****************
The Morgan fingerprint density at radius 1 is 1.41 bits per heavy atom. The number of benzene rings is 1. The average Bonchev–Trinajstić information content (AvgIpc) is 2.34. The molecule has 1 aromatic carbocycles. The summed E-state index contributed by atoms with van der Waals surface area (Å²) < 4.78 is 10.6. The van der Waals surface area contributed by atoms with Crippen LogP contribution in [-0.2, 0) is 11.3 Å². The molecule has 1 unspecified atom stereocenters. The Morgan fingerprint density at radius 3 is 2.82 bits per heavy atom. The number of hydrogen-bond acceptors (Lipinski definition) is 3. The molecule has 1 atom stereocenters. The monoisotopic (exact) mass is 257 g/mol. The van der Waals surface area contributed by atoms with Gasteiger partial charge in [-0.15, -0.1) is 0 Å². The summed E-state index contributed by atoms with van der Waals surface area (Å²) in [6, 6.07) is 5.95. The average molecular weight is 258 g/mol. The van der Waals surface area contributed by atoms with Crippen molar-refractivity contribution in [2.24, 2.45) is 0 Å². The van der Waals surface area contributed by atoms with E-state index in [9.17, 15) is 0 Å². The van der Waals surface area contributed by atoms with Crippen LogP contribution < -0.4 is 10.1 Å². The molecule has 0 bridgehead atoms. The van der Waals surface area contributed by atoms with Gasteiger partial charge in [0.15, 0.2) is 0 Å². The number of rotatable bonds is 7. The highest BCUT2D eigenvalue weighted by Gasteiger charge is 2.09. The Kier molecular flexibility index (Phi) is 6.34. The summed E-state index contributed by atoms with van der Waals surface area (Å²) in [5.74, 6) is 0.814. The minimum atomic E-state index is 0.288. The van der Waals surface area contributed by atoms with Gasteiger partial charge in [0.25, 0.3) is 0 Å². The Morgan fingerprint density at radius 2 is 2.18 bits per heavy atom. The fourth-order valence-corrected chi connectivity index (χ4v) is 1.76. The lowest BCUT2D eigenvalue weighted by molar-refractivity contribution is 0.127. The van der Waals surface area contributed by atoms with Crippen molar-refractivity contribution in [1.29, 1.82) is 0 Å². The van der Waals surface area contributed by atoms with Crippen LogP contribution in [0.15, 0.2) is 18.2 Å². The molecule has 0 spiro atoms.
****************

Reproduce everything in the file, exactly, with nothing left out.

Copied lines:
The Morgan fingerprint density at radius 1 is 1.41 bits per heavy atom. The number of benzene rings is 1. The average Bonchev–Trinajstić information content (AvgIpc) is 2.34. The molecule has 1 aromatic carbocycles. The summed E-state index contributed by atoms with van der Waals surface area (Å²) < 4.78 is 10.6. The van der Waals surface area contributed by atoms with Crippen LogP contribution in [-0.2, 0) is 11.3 Å². The molecule has 1 unspecified atom stereocenters. The Morgan fingerprint density at radius 3 is 2.82 bits per heavy atom. The number of hydrogen-bond acceptors (Lipinski definition) is 3. The molecule has 1 atom stereocenters. The monoisotopic (exact) mass is 257 g/mol. The van der Waals surface area contributed by atoms with Gasteiger partial charge in [-0.15, -0.1) is 0 Å². The summed E-state index contributed by atoms with van der Waals surface area (Å²) in [6, 6.07) is 5.95. The average molecular weight is 258 g/mol. The van der Waals surface area contributed by atoms with Crippen molar-refractivity contribution in [2.24, 2.45) is 0 Å². The van der Waals surface area contributed by atoms with E-state index in [9.17, 15) is 0 Å². The van der Waals surface area contributed by atoms with Crippen LogP contribution < -0.4 is 10.1 Å². The molecule has 0 bridgehead atoms. The van der Waals surface area contributed by atoms with Gasteiger partial charge in [0.15, 0.2) is 0 Å². The number of rotatable bonds is 7. The highest BCUT2D eigenvalue weighted by Gasteiger charge is 2.09. The Kier molecular flexibility index (Phi) is 6.34. The summed E-state index contributed by atoms with van der Waals surface area (Å²) in [5.74, 6) is 0.814. The minimum atomic E-state index is 0.288. The van der Waals surface area contributed by atoms with Gasteiger partial charge in [0.25, 0.3) is 0 Å². The Morgan fingerprint density at radius 2 is 2.18 bits per heavy atom. The fourth-order valence-corrected chi connectivity index (χ4v) is 1.76. The lowest BCUT2D eigenvalue weighted by molar-refractivity contribution is 0.127. The van der Waals surface area contributed by atoms with Crippen molar-refractivity contribution in [1.29, 1.82) is 0 Å². The van der Waals surface area contributed by atoms with Crippen LogP contribution in [0.15, 0.2) is 18.2 Å². The molecule has 0 spiro atoms.